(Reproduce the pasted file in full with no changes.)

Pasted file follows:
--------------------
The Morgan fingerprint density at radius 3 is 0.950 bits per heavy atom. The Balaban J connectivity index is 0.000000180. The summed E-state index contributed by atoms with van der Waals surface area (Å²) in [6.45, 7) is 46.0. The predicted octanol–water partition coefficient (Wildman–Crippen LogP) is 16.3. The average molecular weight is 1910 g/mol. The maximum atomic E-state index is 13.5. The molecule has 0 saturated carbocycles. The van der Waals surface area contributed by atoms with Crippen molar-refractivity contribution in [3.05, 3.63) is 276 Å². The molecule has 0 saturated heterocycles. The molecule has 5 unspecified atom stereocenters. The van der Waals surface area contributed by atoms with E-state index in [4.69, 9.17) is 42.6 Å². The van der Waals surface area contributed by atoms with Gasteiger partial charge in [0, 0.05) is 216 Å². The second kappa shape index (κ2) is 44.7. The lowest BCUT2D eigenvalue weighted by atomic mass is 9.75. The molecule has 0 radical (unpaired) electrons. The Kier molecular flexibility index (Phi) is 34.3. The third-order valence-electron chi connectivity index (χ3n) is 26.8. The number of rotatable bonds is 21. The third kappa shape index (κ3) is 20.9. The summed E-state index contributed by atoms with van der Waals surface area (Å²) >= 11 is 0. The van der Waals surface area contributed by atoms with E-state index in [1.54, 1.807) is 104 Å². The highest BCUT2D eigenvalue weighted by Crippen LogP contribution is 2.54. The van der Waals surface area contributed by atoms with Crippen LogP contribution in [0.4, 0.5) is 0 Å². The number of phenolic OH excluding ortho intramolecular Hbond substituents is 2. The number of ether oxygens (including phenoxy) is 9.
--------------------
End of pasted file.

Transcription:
The Morgan fingerprint density at radius 3 is 0.950 bits per heavy atom. The Balaban J connectivity index is 0.000000180. The summed E-state index contributed by atoms with van der Waals surface area (Å²) in [6.45, 7) is 46.0. The predicted octanol–water partition coefficient (Wildman–Crippen LogP) is 16.3. The average molecular weight is 1910 g/mol. The maximum atomic E-state index is 13.5. The molecule has 0 saturated carbocycles. The van der Waals surface area contributed by atoms with Crippen molar-refractivity contribution in [3.05, 3.63) is 276 Å². The molecule has 0 saturated heterocycles. The molecule has 5 unspecified atom stereocenters. The van der Waals surface area contributed by atoms with E-state index in [4.69, 9.17) is 42.6 Å². The van der Waals surface area contributed by atoms with Gasteiger partial charge in [0, 0.05) is 216 Å². The second kappa shape index (κ2) is 44.7. The lowest BCUT2D eigenvalue weighted by atomic mass is 9.75. The molecule has 0 radical (unpaired) electrons. The Kier molecular flexibility index (Phi) is 34.3. The third-order valence-electron chi connectivity index (χ3n) is 26.8. The number of rotatable bonds is 21. The third kappa shape index (κ3) is 20.9. The summed E-state index contributed by atoms with van der Waals surface area (Å²) >= 11 is 0. The van der Waals surface area contributed by atoms with E-state index in [1.54, 1.807) is 104 Å². The highest BCUT2D eigenvalue weighted by Crippen LogP contribution is 2.54. The van der Waals surface area contributed by atoms with Crippen LogP contribution in [0.4, 0.5) is 0 Å². The number of phenolic OH excluding ortho intramolecular Hbond substituents is 2. The number of ether oxygens (including phenoxy) is 9.